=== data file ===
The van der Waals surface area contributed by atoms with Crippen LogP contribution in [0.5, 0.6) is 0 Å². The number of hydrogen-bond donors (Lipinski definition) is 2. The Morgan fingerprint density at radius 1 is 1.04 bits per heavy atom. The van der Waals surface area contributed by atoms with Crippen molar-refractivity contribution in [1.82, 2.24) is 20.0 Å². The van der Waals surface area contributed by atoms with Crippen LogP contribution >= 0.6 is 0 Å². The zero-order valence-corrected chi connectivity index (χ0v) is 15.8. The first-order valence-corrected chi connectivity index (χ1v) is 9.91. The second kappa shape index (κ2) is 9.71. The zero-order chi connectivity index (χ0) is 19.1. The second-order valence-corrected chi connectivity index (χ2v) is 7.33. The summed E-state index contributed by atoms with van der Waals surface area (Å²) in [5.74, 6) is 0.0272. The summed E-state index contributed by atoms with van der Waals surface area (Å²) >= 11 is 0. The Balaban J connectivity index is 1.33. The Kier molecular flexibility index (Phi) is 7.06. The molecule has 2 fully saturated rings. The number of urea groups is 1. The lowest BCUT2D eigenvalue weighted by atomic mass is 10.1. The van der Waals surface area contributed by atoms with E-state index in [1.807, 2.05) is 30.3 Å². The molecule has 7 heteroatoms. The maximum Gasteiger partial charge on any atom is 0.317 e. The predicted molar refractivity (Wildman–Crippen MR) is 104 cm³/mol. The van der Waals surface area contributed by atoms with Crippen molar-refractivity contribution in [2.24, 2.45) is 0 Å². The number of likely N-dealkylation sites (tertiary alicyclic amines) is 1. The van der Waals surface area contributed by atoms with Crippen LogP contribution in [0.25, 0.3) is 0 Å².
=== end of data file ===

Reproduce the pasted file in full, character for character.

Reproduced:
The van der Waals surface area contributed by atoms with Crippen LogP contribution in [0.5, 0.6) is 0 Å². The number of hydrogen-bond donors (Lipinski definition) is 2. The Morgan fingerprint density at radius 1 is 1.04 bits per heavy atom. The van der Waals surface area contributed by atoms with Crippen molar-refractivity contribution in [1.82, 2.24) is 20.0 Å². The van der Waals surface area contributed by atoms with Crippen LogP contribution >= 0.6 is 0 Å². The zero-order valence-corrected chi connectivity index (χ0v) is 15.8. The first-order valence-corrected chi connectivity index (χ1v) is 9.91. The second kappa shape index (κ2) is 9.71. The zero-order chi connectivity index (χ0) is 19.1. The second-order valence-corrected chi connectivity index (χ2v) is 7.33. The summed E-state index contributed by atoms with van der Waals surface area (Å²) in [5.74, 6) is 0.0272. The summed E-state index contributed by atoms with van der Waals surface area (Å²) >= 11 is 0. The Balaban J connectivity index is 1.33. The Kier molecular flexibility index (Phi) is 7.06. The molecule has 2 fully saturated rings. The number of urea groups is 1. The lowest BCUT2D eigenvalue weighted by atomic mass is 10.1. The van der Waals surface area contributed by atoms with E-state index in [1.807, 2.05) is 30.3 Å². The molecule has 7 heteroatoms. The maximum Gasteiger partial charge on any atom is 0.317 e. The predicted molar refractivity (Wildman–Crippen MR) is 104 cm³/mol. The van der Waals surface area contributed by atoms with Crippen molar-refractivity contribution in [2.24, 2.45) is 0 Å². The number of likely N-dealkylation sites (tertiary alicyclic amines) is 1. The van der Waals surface area contributed by atoms with Crippen LogP contribution in [0.25, 0.3) is 0 Å².